Having known Kat since sixth grade, Cindy laughs as she jokes about her friend’s growth over the years. Although “she hasn’t grown taller,” Kat’s relationships with the people in her life have definitely blossomed.

“She has learned to find a balance of prioritizing the achievements she wants but also making time for the people around her, listening to us, having fun and joking around,” Cindy adds.

Therefore, while Kat’s awards in science research and her involvement in the math and programming clubs are all part of her life, they do not define her. Rather, she treasures the people around her and the everyday conversations and moments she experiences.

“This might be a bit cliche, but people view [Kat] as almost a kind of a god, because she’s really good at what she does,” close friend Michael Wang (‘19) said. “She’s a genius. But she’s also a human being. She’s really fun to talk to, and she makes you feel good about yourself when you talk to her. She’s just another person, just like you and me.”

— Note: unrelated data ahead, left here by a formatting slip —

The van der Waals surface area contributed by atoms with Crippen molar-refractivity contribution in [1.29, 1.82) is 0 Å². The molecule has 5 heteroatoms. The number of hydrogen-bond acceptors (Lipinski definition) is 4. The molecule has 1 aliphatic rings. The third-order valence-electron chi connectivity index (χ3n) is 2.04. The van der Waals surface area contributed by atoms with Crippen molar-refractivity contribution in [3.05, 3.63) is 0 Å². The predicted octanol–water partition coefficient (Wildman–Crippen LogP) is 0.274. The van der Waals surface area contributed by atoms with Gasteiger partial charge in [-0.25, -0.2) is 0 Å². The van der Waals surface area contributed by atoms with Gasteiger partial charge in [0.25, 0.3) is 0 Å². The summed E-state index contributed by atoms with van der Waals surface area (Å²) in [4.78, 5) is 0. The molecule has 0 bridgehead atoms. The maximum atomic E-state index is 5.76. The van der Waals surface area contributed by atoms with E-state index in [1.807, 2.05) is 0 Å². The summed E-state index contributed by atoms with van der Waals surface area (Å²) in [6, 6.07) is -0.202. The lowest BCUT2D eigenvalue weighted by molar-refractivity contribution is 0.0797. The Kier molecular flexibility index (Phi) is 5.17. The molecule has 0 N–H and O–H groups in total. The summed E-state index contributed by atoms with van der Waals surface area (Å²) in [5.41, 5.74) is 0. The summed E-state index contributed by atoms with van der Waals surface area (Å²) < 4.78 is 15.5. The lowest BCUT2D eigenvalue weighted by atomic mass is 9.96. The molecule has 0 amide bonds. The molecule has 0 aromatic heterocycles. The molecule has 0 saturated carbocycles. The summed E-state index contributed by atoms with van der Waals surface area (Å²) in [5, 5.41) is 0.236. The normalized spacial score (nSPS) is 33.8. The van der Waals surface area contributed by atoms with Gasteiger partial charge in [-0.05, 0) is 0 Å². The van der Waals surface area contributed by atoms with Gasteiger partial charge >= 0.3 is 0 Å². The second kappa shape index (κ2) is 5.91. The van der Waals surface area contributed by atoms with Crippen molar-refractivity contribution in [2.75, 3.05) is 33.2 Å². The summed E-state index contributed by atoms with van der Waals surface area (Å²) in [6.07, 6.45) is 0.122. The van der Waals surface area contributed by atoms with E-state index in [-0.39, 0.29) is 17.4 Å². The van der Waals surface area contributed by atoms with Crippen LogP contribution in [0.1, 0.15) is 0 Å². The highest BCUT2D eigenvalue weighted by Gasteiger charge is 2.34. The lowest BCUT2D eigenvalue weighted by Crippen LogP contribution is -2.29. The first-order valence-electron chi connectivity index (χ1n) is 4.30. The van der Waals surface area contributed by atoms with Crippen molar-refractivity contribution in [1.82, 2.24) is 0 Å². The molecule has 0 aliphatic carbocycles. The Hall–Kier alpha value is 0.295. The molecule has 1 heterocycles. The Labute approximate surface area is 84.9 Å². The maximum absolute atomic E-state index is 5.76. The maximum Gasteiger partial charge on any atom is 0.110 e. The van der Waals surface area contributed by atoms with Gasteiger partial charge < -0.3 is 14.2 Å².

Kat echoes this sentiment, expressing her desire to keep everything in perspective by continuing to explore new topics and make connections rather than dwelling on the many accomplishments that she is known for.

“I like to tell myself ‘the world is a lot bigger,’ because it is. If a bad thing happens, you say ‘the world is a lot bigger than that,’ and you can get over that bad thing; if a good thing happens, you stay humble,” Kat said. “I think it’s important [to be humble], because it keeps your eyes open to new possibilities [and] helps you keep thinking and going forward. What ideas have I not thought of, what things can I connect together?”

Additional reporting by Ryan Guan.